As I have been arguing for a while, soccer has its own problem with concussions. Having played The Beautiful Game (which most of the world knows as football), I cannot imagine that heading the ball — especially after a long punt — does not cause the brain to rock inside the skull. I had at least one concussion that I can recall, and I wonder about all the thousands of routine headers all through high school and my first year of college.
Bellini, bleeding from a head would. (Probably from a head-to-head collision, not from just heading the ball). Photo: UH/Folhapress
Now, it turns out that one of the game’s greats — Bellini of Brazil — suffered brain damage, no doubt from headers, according to researchers at Boston University. Bellini, who was Brazil’s captain in the 1958 World Cup, died recently, and his brain was examined by researchers affiliated with BU’s extensive investigation of concussions caused by sports. According to today’s Times, Bellini did not have Alzheimers but instead suffered from Chronic Traumatic Encephalopathy (CTE), which is caused by concussions.
At the time, his death was attributed to complications related to Alzheimer’s disease. But researchers now say he had an advanced case of chronic traumatic encephalopathy, or C.T.E., which is caused by repeated blows to the head and has symptoms similar to those of Alzheimer’s.
Here’s the take-away from the Times:
Also note, as one of the Times comments does, that so far, investigators have been able to conduct autopsies on the brains of three former soccer players and found CTE in all three. So, it seems likely that CTE is common among soccer players, not rare.
Are helmets the answer? I don’t know. Maybe. But I’d like to see a simple rules change. Don’t head those balls; trap them, then kick ’em!
If you read only one article about Brazil as the country starts to host the World Cup, here is the one to read. It is written by one of my star former B.U. students, Matt Negrin (who would be my first choice in a pick-up game that involved reporting, initiative, imagination, and writing).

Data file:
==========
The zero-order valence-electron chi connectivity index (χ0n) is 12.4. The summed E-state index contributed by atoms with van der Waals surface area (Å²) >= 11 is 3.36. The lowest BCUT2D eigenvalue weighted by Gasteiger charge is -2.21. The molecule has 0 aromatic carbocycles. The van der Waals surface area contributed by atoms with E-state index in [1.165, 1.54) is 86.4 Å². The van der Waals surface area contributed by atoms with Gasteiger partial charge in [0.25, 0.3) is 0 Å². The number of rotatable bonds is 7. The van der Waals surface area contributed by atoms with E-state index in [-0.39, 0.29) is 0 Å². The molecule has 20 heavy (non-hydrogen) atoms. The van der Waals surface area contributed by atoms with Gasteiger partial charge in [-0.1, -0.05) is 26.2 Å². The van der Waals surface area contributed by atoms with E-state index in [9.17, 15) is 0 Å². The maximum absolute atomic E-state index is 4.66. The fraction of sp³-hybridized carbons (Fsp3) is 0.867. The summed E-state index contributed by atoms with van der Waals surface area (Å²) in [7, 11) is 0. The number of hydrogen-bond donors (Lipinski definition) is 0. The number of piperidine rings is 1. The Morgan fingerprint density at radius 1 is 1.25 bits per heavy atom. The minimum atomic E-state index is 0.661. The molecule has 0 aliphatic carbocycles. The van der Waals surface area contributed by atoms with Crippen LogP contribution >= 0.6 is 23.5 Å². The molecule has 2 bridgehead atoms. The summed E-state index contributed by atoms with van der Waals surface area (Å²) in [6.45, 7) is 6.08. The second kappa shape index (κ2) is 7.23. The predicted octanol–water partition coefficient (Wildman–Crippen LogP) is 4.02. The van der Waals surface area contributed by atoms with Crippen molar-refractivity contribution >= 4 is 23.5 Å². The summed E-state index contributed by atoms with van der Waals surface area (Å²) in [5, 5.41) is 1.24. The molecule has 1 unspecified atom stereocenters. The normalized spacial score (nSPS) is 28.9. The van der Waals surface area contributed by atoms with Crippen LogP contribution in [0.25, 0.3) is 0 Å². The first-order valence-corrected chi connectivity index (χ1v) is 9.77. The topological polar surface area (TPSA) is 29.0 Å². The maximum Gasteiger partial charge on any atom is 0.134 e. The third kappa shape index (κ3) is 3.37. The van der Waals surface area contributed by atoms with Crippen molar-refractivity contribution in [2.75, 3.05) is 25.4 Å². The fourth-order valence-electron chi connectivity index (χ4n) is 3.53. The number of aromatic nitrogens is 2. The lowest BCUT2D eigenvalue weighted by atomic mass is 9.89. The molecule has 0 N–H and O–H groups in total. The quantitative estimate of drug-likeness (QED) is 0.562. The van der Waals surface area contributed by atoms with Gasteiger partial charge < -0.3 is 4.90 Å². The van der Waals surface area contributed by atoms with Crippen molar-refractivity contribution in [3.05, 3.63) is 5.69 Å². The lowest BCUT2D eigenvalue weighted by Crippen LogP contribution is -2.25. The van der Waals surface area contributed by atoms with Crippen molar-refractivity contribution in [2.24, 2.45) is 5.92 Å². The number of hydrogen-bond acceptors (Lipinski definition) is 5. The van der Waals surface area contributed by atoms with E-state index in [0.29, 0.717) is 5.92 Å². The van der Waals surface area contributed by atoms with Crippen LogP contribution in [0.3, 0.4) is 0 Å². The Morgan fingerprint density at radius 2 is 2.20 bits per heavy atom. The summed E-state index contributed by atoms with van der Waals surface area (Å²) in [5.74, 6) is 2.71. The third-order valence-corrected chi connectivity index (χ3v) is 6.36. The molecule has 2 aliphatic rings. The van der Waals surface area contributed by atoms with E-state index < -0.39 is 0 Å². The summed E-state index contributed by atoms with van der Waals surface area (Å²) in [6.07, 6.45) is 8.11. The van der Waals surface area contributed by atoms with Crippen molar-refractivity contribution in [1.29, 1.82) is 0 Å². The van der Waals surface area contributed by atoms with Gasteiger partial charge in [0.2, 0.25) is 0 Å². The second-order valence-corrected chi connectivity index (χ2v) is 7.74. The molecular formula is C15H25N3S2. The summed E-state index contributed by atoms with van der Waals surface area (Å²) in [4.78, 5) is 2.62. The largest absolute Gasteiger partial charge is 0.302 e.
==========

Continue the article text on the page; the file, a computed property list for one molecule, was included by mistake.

Matt is an intrepid explorer, as this piece amply demonstrates. (“Not killed” is a recurring theme. . .). He is also a graceful, often playful, writer. In this piece about play, I enjoyed his many references to the games of his own childhood (from the Sims to adult-driven, trophies-for-everyone American soccer). At
The beautiful game Getty
the same time, he’s deadly serious about the life he is seeing in the favelas, and he brings a measure of respect and gravitas to people who don’t have much of either.
This piece is part of a bigger project Matt is working on — a book about the insanity of soccer fans worldwide. He has made stops in Asia and Europe (that I know of), and he is naturally in Brazil now for the Copa.
His work makes me happy to read, and it makes me optimistic about the future of storytelling.
[BTW, Matt’s Brazil piece was published (if that’s still the right word), by SB Nation. (They did a beautiful job on it, but I personally would like to see a much blacker typeface; if you are going to go long, you can’t ask people to read that faint gray type all day. Sheesh.) If you think “sports writing” is all about who won a game or about how some young millionaire’s groin feels, this is the piece for you. SB Nation (short for Sports Blog Nation) is part of the growing Vox Media online empire, and I hope they are making gobs of money. H/t to Glenn Stout for acquiring Matt’s piece.]
Today’s Times carries in the print edition an incremental piece about the cranial dangers of heading the ball in soccer.
The researchers found, according to data they presented at aRadiological Society of North America meeting last month, that the players who had headed the ball more than about 1,100 times in the previous 12 months showed significant loss of white matter in parts of their brains involved with memory, attention and the processing of visual information, compared with players who had headed the ball fewer times. (White matter is the brain’s communication wiring, the axons and other structures that relay messages between neurons.)
Next, I’d like to see a study that teases apart the difference between heading a ball that has traveled 60-70 yards versus one that has just popped up from a nearby kick or missed trap.
At the end of a piece is a paragraph that I would nominate for keeping, just so we can look back it years from now and shake our heads (gently, of course):
“No one is suggesting that heading should be outlawed,” she concludes. But science and common sense both indicate that “it’s almost certainly not a good idea to practice heading over and over and over.”
No one is suggesting that heading should be outlawed? Not true. I am.
[As so often happens, I found this image online and cannot figure out who deserves the photo credit. If you took it, let me know.]